UN Conference Identifies Land Ownership As A Major Problem for Women In Cameroon

Environment actors have pledged to accelerate the restoration of 1 billion hectares of degraded land by 2030, and boost drought resilience.

They took the commitment at the end of the United Nations 15th Conference of parties to Combat desertification which ended Friday May 20, 2022 in Abidjan Ivory Coast.

During the two weeks event, the Cameroonian delegation headed by Cameroon’s Ambassador to Ivory Coast, Mme Kolokou Marie Yvette Nkuo, during the UNCCD COP 15 “Gender Caucus”advocated for Women’s access with regards to land ownership which is still a major concern in Cameroon.

“Less than 20% of all landholders globally are women,” New Study Finds

A new study published by the United Nations Convention to Combat Desertification (UNCCD) says that less than 20 percent of all landholders globally are women.

Speaking at a press briefing from the ongoing UNCCD 15th Conference of the Parties, a senior international consultant argued that without women’s access to land, there can be no equitable development.

There can be no gender equality without access to land,” said Ms. Loreno Aguilar, a former Vice Minister of Foreign Affairs of Costa Rica. Ms. Aguilar now works for the UNCCD.

Women and the challenge of land ownership in Cameroon

Women in Cameroon constitute about 70% of the agricultural work force but less than 1% of them own land in the country.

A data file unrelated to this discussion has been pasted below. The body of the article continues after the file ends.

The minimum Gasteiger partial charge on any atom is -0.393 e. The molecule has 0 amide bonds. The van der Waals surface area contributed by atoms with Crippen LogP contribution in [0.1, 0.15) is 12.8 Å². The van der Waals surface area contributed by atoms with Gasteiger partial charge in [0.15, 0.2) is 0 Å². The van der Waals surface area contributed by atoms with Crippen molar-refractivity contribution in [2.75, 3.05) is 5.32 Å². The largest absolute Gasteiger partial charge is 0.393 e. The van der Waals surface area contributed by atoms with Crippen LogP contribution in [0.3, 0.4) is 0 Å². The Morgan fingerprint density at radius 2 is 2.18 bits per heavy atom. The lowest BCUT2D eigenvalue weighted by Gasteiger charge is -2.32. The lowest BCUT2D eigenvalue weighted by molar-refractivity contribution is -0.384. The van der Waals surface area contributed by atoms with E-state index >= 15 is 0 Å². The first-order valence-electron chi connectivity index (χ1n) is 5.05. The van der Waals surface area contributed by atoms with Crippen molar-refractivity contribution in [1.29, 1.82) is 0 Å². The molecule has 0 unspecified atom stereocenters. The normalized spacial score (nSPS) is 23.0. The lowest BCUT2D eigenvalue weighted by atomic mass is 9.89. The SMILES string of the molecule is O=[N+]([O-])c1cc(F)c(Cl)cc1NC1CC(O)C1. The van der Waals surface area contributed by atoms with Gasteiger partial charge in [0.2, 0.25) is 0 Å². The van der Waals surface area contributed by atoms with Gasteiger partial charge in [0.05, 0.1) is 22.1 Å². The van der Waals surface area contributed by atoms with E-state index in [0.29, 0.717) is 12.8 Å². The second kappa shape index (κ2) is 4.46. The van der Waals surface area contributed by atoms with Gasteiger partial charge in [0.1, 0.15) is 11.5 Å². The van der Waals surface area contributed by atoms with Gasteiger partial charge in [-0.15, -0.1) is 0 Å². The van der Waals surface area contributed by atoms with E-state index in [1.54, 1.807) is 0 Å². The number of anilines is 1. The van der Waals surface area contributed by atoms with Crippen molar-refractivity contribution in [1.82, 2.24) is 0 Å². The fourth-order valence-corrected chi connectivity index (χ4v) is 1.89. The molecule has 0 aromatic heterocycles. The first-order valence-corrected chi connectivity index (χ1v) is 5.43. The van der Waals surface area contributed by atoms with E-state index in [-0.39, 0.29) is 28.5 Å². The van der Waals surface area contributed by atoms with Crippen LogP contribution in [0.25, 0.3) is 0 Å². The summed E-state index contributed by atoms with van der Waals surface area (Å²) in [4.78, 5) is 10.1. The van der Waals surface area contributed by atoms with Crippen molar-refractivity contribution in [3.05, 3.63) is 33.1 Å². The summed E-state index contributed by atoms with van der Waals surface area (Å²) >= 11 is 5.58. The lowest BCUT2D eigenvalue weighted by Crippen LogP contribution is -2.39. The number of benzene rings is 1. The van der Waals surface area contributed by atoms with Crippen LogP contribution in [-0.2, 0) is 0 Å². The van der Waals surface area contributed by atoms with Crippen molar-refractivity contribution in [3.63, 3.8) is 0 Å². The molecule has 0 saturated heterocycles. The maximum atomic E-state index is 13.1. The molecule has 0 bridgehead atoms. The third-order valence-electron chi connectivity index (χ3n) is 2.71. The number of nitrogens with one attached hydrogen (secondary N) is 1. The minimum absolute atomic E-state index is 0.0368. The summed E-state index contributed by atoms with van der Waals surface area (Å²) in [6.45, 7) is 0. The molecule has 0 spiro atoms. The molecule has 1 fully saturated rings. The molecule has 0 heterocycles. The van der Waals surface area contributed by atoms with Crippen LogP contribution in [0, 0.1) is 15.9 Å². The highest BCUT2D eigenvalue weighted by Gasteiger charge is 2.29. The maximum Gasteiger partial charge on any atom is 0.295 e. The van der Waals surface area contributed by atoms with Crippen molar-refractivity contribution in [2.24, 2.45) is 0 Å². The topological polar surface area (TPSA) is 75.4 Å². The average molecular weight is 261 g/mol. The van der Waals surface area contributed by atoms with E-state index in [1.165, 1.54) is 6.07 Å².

The customary law of Cameroon only grants them access to land but no rights to own the property.

More over the 1974 ordinance which establishes that registration is the only proof of ownership further complicates the situation for rural communities.

But, Land remains an intergral part in the socio political development of communities and it is fundamental that women be intergrated in policies with regards to land ownership since they carry out most activities on land.

The country’s 1996 constitution recognises equal rights for land owbership irrespective of sex.
In reality, women in the North West of Cameroon are subjected to a typical patriachal system, which gives them little or no access to land.

Most women in the region are only offered land for cultivation but the property belongs to their spouse or family. Only few women in urban areas buy and own land but most of them find difficulties acquiring full land tenure.

Desertification heightens

Delegates from 196 countries including Cameroon at the 15th Conference of parties of United Nations to combat desertification, holding in Ivory Coast have identified “Tenure security as a crucial enabler for land degradation neutrality”

Without the rights to own property, Women are discouraged to invest time and energy in ecosystem restoration and community based adaptions.

Lovees Aferbombi an environment expert in Bamenda opines that women in the region are resource managers and their role in fighting land degradation and desertification cannot be minimised.

The Coordinator of Cameroon youth for sustainable Development and Environmental Protection, Elvis Tata Fonyuy, says it’s important to get women on board in policies regarding land and the fight against desertification.

The gender rights advocates opine that gender disparity hinder equality to land rights.

As the UNCCD Conferece ends , there are calls for the populations to take urgent action in land restoration and this can be achieved with the full participation of women in land policies.

This story was produced as part of a virtual reporting fellowship to the UNCCD COP15 supported by Internews’ Earth Journalism Network.

Sylvie Bantar

Elvis Teke

Journalist, Online Reporter, News Presenter, Programme Anchor, Peace Advocate, Geo-strategist,

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